It always makes me laugh. If you heard David Oistrakh, would you say to him: “Man, what bag are you in?” No, you wouldn’t. Yet they say that to a musician who has spent 30 or 40 years trying to evolve a way of playing.

So it’s silly. Is he playing good or isn’t he? That’s the only thing that counts. But I know a lot of people don’t agree with me; Particularly the critics. They must put labels on music, so they can have it like canned goods on their shelf.

The truth of the matter is: there are a couple of idioms of music, the so–called symphonic world and the improvisational world of jazz, an American music which is a mixture of European ingredients, the Negro cultures from New Orleans. and Tin Pan Alley.

It’s also silly to keep talking about the blues as the most vital part of jazz. The blues is just a 12–bar series of chord changes which doesn’t really mean that much. How does somebody play a well–written, well–constructed song, keeping the character of it and then adding something to it? I think that’s important.

I don’t know what they mean by “blues feeling”. That’s a very mysterious phrase to me. I’ve heard it applied to players that are incredibly horrible, ridiculous musical morons.

These congenital idiots play insipid nonsense and they say: “Man, don’t he play the blues!” I wouldn’t want anyone to think that I play the blues if that’s what they imagine it is. Who cares about blues, anyway? Admittedly. it’s part of the folk heritage. There were many singers who made up millions of variations on those same kind of chords, sometimes with a few different changes here and there—Handy would have a few. Jelly Roll Morton was very inventive when it came to writing blues; they all have a little character of their own.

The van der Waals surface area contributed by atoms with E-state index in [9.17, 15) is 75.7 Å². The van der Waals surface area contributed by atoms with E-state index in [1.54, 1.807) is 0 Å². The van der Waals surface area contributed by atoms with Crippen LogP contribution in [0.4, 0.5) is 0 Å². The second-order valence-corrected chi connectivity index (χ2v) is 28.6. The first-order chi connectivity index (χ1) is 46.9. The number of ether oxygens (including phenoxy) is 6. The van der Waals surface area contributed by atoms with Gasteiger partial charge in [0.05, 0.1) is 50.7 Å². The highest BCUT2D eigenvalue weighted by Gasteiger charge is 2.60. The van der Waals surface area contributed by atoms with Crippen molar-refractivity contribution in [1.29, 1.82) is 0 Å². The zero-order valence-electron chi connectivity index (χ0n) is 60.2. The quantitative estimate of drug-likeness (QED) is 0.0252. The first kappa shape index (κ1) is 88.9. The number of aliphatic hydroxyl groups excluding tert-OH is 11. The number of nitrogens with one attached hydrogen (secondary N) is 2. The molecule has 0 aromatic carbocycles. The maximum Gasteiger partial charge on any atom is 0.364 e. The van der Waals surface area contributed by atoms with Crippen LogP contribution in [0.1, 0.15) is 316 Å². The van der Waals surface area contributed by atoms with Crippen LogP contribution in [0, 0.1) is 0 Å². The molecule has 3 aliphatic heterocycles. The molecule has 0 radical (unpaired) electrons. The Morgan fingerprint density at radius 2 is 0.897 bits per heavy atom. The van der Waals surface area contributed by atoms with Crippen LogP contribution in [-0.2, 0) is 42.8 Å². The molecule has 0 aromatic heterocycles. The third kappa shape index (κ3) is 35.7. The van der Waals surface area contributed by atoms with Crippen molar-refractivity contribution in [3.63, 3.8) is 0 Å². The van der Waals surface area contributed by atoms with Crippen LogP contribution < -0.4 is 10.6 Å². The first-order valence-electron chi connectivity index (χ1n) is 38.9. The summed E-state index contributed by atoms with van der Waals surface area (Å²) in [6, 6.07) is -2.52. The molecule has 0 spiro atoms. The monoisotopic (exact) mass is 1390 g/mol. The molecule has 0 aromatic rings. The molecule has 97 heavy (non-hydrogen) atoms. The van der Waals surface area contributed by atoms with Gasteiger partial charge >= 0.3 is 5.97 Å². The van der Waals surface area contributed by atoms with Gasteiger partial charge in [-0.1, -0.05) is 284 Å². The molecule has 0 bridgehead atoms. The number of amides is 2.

But the guys who are praised for playing the same set of changes, the same amount of foolish notes all the time—can they play anything else? As a matter of fact, when they play some other tune, it sounds like they’re still playing the blues. After all, you’re supposed to be composing something while you’re playing. Or trying to.

I love to worry about composition when I play. There is no other way to know if someone is talented or not, outside of whether what he plays hangs together in a composite form.

How else can we tell? Whether he’s drumming, singing, whistling, dancing or whatever, it must hang together.

And if it doesn’t, I can’t see how people read things into it. On what basis do they judge talent—reading ability, how fast he can run the notes? Out of a symphony of 180 musicians, there’s liable to be three that have talent. They can all play their instruments beautifully that has nothing to do with having talent.

Talent is something that very few people have, really. And there are no geniuses. Maybe Louis and Duke are something in jazz. But they keep throwing these words around. If Albert Einstein is a genius, for example, how can Albert Ayler be a genius? It’s ridiculous. It doesn’t make any sense.

There’s more talent than there are geniuses, but not everybody was born to write or play. I think they’d be much better off if they would just try to love what they’re doing, forget all the meaningless words, and let the axe fall where it may.